getting a master's degree at midlifeHave you been considering a return to the classroom for an academic credential? Are you hesitating because you are daunted by the prospect of fitting it around your work schedule?

Being a woman over 50 usually means being a woman who has to work, who doesn’t have the freedom to quit for a year or two or three to go back to school full time. Some advanced degree programs have part time options, and if you know exactly what professional credential you need, then you can often find an option that will work for you. But what if your academic desires are less defined? What if you have more than one subject you want to pursue?

When I went looking for a masters degree program in 1997, I honestly didn’t know what academic discipline I wanted to explore, exactly. I just knew I wanted another credential in addition to my undergraduate degree, because that didn’t seem to be enough to get a more satisfying, and more lucrative, job. I had been a studio art major, although I had taken so many academic courses I ended up with a B.S. instead of a B.A., something I’ve joked about ever since (a B.S. in art? – you can probably finish that joke yourself). But I really wasn’t interested in pursuing an MFA. I wanted an all-academic experience this time around. What to do?

Thanks to the enthusiastic stamp of approval given by a former boss of mine, I was introduced to the Master of Liberal Studies program. At that time, the late 1990s, I was living in Minneapolis (I currently reside in New York City). The Master of Liberal Studies program my former boss recommended was offered through the College of Continuing Education at the University of Minnesota, where we both worked. There are over 105 such programs at various colleges and universities, both public and private, around the United States.

These programs, whose degrees are sometimes alternately identified as Master of Liberal Arts or Master of Arts in Liberal Studies in addition to Master of Liberal Studies, are committed to providing the necessary support and encouragement to adult, part-time students. This is a real selling point for midlife women – you will not be that one “old person” with other obligations in a class filled with 20-somethings. The faculty and administration will be knowledgeable and understanding and ready to assist you, and your fellow students will have very much the same life circumstances as you.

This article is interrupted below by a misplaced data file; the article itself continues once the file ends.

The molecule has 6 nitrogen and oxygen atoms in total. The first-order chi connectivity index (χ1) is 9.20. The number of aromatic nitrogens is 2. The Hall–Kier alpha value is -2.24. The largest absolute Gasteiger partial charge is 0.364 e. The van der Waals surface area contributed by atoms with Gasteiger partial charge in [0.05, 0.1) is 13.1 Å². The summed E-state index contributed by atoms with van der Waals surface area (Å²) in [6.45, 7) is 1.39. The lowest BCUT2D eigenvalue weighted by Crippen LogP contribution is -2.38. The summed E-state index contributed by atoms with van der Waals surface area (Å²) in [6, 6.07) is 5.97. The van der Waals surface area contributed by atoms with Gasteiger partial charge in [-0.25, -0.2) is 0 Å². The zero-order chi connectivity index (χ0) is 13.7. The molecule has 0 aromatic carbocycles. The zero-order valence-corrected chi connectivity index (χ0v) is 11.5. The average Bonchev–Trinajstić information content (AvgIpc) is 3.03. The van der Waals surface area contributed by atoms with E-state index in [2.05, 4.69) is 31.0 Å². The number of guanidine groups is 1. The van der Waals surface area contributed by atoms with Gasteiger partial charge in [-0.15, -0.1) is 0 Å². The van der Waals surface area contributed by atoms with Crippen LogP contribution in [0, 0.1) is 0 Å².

These Liberal Studies programs are also interdisciplinary and self-designed, which is ideal for midlife students who are often ready and able to integrate varying areas of knowledge after many years in one profession, itching to study a topic or answer a question that cannot be addressed by a single discipline. And many of the courses, seminars, and workshops in Liberal Studies programs are offered in the evenings or on Saturdays – another bonus.

For me, the most demanding aspect of the Liberal Studies degree was that it was “writing intensive.” When these programs say that, they mean it. When I began the program, I had not had to write an academic paper for over 18 years. But the program had a writing tutor on staff, and the required introductory course sympathetically but rigorously walked us through the expectations for academic research, documentation, and writing style.

It wasn’t always fun, but it was satisfying to stretch myself to understand the rules and add new skills. My fellow students and I leaned on each other for help and encouragement. We were all somewhat unfamiliar with the intense academic challenges, but since each of us had already attained mastery in some other arena, we were able to cheer each other on and combine our different ways of approaching the assignments to help each other.

It took me five years to receive my degree due to family and work obligations, but what a feeling of accomplishment I had when I held my published thesis and hung that framed diploma on the wall! In addition, the people I met and the knowledge I acquired were worth all the late nights and early mornings, weekends and lunch hours spent on coursework.

So, think about it. Is there a reason you could use a masters degree? Is there something you have always wanted to study? When I was in the MLS program, I had fellow students who were public school teachers who needed a master’s degree to advance in their profession. I had fellow students in their 60s, 70s, and even 80s who were writing family histories or memoirs and were looking for structure and resources to help them complete their projects. I had fellow students who were mid-career professionals working to advance in their organizations. And I had fellow students who were there simply because they were wildly curious about a particular topic – or multiple topics!

There are Liberal Studies programs all over the country. There are so many, in fact, that they can’t be listed here. So check out the Association of Graduate Liberal Studies ( to find the one nearest you. Don’t wait – satisfy your curiosity!


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